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The trips typically run for about two weeks and include a small group of people. He hopes to continue them later this year and next, depending on the rates and travel restrictions of COVID-19.

The pandemic also motivated Morina to start a new project: creating a pasta line.

“I also realize that I have to figure out another stream of income as well, because if we ever have to shut down again it’s very difficult to recover from,” Morina said. “I’ve been thinking about it for a while, but just put in [on] the back burner. [COVID] kinda lit the fire, and students have been asking for years if I could sell them some pasta.”

He’s planning to release the line sometime in the summer, selling to restaurants and small grocery stores. For information, visit

‘Lovely exchange’
For personal chef and instructor Susan Garth, the pandemic got her back into doing what she loves most: cooking for and alongside others.

Garth, who runs Susan’s Natural Kitchen, began working in the natural food industry in the 1990s at Four Seasons Natural Foods in Saratoga Springs.

“It just became my passion to work with very clean, simple ingredients that taste good, that promote a healthy lifestyle,” Garth said.

At that time she was already getting inquiries from community members asking if she could cook for them or help them adjust their favorite recipes to follow a different diet, sometimes at the request of their physician. After working with local clients, Garth moved to California, where she worked for Kenny Loggins and his family for about five years. She also worked for professional golfer Fred Couples, and once she moved back to New York she worked for Jon Stewart and his family for several years.

Since returning to the Capital Region, she’s continued to work in the food industry on and off. During the pandemic, the personal-chef side of her business has blossomed.

“All of a sudden my phone started ringing. I just rebuilt my personal chef business and I am delighted,” Garth said. “It’s so satisfying for me to make delicious food for people. … They’ve had some nourishing, wonderful food and I’ve done something I really love, and there’s been this really lovely exchange,” Garth said.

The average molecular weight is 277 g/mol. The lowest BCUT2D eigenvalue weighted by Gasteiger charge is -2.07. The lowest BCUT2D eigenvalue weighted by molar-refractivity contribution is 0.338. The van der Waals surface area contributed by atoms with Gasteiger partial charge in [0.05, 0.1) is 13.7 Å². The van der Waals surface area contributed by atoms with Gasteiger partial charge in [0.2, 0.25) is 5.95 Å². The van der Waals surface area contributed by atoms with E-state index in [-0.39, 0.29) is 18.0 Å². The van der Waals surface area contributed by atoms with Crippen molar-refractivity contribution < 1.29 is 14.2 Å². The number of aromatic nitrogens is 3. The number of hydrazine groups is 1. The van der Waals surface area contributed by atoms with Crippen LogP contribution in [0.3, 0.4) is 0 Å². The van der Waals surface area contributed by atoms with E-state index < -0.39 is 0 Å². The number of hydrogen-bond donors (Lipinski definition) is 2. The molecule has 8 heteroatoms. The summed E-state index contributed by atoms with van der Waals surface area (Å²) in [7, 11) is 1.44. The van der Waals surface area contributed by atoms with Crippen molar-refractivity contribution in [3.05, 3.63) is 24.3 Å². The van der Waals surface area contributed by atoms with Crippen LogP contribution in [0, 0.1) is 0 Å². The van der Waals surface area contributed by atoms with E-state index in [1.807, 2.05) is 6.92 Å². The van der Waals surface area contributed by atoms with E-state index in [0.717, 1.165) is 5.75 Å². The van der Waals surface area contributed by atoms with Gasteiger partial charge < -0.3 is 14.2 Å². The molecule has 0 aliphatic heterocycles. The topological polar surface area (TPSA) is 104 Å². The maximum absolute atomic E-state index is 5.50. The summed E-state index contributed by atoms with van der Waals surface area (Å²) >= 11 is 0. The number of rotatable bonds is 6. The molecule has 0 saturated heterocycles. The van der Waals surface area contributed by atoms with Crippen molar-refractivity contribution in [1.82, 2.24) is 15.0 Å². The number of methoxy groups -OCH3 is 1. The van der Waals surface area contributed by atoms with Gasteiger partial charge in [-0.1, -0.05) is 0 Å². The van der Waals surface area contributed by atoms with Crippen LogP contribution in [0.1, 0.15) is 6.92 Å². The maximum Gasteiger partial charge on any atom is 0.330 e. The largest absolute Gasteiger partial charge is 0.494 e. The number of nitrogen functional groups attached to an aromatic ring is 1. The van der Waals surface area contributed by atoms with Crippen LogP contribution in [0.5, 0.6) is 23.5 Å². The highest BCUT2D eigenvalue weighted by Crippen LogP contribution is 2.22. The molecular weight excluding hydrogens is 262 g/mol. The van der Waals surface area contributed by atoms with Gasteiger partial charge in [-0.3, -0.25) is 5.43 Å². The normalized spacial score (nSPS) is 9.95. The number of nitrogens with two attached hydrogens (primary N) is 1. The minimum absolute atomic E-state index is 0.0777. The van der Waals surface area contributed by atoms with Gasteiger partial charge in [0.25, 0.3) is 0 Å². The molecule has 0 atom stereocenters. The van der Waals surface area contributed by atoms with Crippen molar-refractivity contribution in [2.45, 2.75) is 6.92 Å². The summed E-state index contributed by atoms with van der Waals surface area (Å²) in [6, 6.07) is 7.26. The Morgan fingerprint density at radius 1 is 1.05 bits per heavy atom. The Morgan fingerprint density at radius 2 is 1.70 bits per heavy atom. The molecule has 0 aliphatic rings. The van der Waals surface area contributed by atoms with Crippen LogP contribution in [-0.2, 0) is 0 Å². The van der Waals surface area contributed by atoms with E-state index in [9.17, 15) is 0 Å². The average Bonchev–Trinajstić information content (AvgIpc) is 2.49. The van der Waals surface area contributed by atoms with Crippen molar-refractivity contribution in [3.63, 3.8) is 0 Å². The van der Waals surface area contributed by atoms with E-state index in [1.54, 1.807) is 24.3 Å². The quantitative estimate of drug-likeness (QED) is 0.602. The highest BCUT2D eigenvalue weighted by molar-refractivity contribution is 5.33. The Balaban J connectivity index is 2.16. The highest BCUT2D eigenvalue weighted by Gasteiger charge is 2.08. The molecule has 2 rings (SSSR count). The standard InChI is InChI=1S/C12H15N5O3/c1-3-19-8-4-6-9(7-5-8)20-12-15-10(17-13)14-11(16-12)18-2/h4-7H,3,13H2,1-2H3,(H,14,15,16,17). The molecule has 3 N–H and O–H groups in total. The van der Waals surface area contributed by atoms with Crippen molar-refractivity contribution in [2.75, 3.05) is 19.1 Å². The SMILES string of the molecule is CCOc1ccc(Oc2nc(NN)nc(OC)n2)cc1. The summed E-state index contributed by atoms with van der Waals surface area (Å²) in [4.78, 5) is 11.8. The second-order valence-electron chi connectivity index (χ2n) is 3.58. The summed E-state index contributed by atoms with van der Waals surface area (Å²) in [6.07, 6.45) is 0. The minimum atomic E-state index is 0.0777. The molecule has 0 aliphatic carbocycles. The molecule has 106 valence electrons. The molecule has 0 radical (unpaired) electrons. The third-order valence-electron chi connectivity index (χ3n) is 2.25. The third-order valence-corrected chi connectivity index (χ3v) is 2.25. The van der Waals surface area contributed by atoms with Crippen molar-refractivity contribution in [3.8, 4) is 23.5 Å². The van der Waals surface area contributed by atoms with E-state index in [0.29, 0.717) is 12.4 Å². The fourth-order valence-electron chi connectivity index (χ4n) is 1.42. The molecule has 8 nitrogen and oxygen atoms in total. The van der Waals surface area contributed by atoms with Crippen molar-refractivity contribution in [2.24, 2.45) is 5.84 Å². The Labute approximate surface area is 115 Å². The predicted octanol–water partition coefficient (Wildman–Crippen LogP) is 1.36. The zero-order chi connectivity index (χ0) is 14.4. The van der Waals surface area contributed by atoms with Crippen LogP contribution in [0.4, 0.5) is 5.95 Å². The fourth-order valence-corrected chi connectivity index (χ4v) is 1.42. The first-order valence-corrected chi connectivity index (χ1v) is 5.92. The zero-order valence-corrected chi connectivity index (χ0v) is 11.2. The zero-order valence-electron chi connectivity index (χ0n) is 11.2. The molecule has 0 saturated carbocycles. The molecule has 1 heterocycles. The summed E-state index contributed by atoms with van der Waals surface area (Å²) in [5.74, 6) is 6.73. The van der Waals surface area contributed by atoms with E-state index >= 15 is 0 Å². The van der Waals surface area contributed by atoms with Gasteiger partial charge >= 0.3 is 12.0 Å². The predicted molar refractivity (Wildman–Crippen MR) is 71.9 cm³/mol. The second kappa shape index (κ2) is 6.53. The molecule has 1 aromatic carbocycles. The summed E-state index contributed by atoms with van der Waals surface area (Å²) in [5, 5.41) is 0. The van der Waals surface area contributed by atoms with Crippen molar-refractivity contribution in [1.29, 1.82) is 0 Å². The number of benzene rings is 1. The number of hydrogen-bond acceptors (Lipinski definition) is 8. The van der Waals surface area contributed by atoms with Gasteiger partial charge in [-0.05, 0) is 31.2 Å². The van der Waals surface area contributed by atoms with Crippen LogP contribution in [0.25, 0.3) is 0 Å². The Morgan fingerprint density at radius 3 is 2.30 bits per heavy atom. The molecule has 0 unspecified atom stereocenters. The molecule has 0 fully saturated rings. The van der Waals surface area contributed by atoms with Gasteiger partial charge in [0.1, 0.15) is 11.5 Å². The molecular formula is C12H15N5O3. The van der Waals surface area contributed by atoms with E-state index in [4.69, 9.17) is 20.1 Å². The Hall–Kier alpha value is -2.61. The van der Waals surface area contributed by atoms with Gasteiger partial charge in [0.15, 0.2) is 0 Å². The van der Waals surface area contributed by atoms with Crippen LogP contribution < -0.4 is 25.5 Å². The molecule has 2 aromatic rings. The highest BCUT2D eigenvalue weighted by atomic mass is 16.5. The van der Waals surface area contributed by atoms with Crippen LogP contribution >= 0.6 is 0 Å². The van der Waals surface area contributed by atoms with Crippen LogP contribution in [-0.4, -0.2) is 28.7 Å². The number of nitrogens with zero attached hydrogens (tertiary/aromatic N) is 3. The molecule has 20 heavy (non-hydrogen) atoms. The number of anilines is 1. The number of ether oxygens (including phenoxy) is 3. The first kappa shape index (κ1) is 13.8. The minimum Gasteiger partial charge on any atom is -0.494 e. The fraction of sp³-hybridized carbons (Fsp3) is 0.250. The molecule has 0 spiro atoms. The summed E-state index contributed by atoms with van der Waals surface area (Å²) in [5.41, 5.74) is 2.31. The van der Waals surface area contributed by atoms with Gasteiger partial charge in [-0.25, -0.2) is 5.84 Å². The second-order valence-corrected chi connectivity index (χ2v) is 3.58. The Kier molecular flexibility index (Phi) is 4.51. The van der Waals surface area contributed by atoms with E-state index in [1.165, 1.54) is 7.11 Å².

She’s also started teaching classes online, starting with an eight-week course called “The Beauty of Balance.”

It was created to help people balance their macronutrients, though each of the eight students in the class came for their own reasons.

“Some people came because they really wanted to lose some weight and they wanted to eat healthier. Some people came more because they really don’t know how to cook,” Garth said.

Each class was held via Zoom and one night a week the group would meet to talk through lesson plans, including everything from getting into meal prepping to setting oneself up for healthy eating.

Then on Sunday afternoons they met again on Zoom to cook together. Garth provided recipes, including everything from breakfast to dinner entrees. Beyond learning new recipes and cooking techniques, students also found a bit of community in the classes.

“People were still feeling very cooped up from COVID. The weather was getting colder and there wasn’t so much to do outside anymore. Some people had barely seen anyone but their husband or their dog for months just because of the way things were, so when it ended I had a lot of people say. ‘I’m really going to miss getting together every Sunday with my tribe,’ ” Garth said.

In the future she plans to host more virtual individual classes and will continue to offer private lessons. For more on Garth’s classes, visit

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Categories: Food, Heaping Helpings, Life and Arts